The most eye-opening civics lesson I ever had was while teaching third grade this year. The presidential election was heating up and some of the children showed an interest. I decided we would have an election for a class president.
We would choose our nominees. They would make a campaign speech and the class would vote.
To simplify the process, candidates were nominated by other class members. We discussed what kinds of characteristics these students should have. We got many nominations and from those; Eric and Grace were picked to run for the top spot.
The class had done a great job in their selections. Both candidates were good kids. I thought Eric might have an advantage because he got lots of parental support. During the campaign, I never saw Grace's mother.
The day arrived when they were to make their speeches. Eric went first. He had specific ideas about how to make our class a better place. He ended by promising to do his very best. Every one applauded. He sat down and Grace came to the podium.
Her speech was concise. She said, "If you will vote for me, I will give you ice cream." She sat down.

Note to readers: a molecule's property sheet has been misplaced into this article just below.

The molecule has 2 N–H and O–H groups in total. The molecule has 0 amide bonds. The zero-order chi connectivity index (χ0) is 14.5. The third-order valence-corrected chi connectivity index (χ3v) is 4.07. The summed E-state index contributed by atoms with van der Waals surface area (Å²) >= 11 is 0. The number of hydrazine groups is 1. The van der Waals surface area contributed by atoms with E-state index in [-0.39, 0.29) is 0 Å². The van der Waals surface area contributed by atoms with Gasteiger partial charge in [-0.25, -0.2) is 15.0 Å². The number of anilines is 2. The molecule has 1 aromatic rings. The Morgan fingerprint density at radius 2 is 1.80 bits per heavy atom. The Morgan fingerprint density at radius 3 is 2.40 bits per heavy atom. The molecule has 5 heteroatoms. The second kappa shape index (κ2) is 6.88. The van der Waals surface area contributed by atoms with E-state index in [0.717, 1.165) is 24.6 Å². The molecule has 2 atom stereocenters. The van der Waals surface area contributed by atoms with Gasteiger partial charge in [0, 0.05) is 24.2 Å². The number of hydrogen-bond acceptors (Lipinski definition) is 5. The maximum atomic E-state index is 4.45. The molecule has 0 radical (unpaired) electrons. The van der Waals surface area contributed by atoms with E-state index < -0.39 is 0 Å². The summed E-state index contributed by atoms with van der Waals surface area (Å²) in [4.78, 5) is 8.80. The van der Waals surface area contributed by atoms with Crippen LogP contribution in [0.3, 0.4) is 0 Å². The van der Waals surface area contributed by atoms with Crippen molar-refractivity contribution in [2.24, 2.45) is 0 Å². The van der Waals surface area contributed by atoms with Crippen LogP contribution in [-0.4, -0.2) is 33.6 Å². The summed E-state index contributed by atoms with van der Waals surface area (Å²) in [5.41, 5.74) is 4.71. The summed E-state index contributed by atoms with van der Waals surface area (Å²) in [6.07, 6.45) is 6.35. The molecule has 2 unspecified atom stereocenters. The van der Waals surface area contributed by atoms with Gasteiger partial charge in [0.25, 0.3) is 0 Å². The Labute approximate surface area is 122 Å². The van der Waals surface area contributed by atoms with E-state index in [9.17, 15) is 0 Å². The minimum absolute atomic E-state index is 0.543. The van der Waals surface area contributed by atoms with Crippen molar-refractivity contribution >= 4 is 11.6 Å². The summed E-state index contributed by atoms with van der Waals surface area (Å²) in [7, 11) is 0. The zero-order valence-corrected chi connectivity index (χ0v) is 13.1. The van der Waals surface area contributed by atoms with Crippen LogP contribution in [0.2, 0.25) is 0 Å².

The class went wild: "Yes! Yes! We want ice cream."
She surely would say more, but she did not have to.
A discussion followed:
"How did she plan to pay for the ice cream?"
She wasn't sure.
"Would her parents buy it or would the class pay for it?"
She didn't know.
The class really didn't care.
All they were thinking about was ice cream.
Eric was forgotten. Grace won by a landslide.
* * *
Today, Barack Obama's approach to the economic downturn seems to be, "let's dish out more ice cream," and when he does, sixty percent of our citizens react like nine year olds.
They want ice cream.
The other forty percent know they're going to have to feed the cow and clean up the mess.
This is a true story written by a teacher in the Louisville, Kentucky area. Only the names have been changed for anonymity.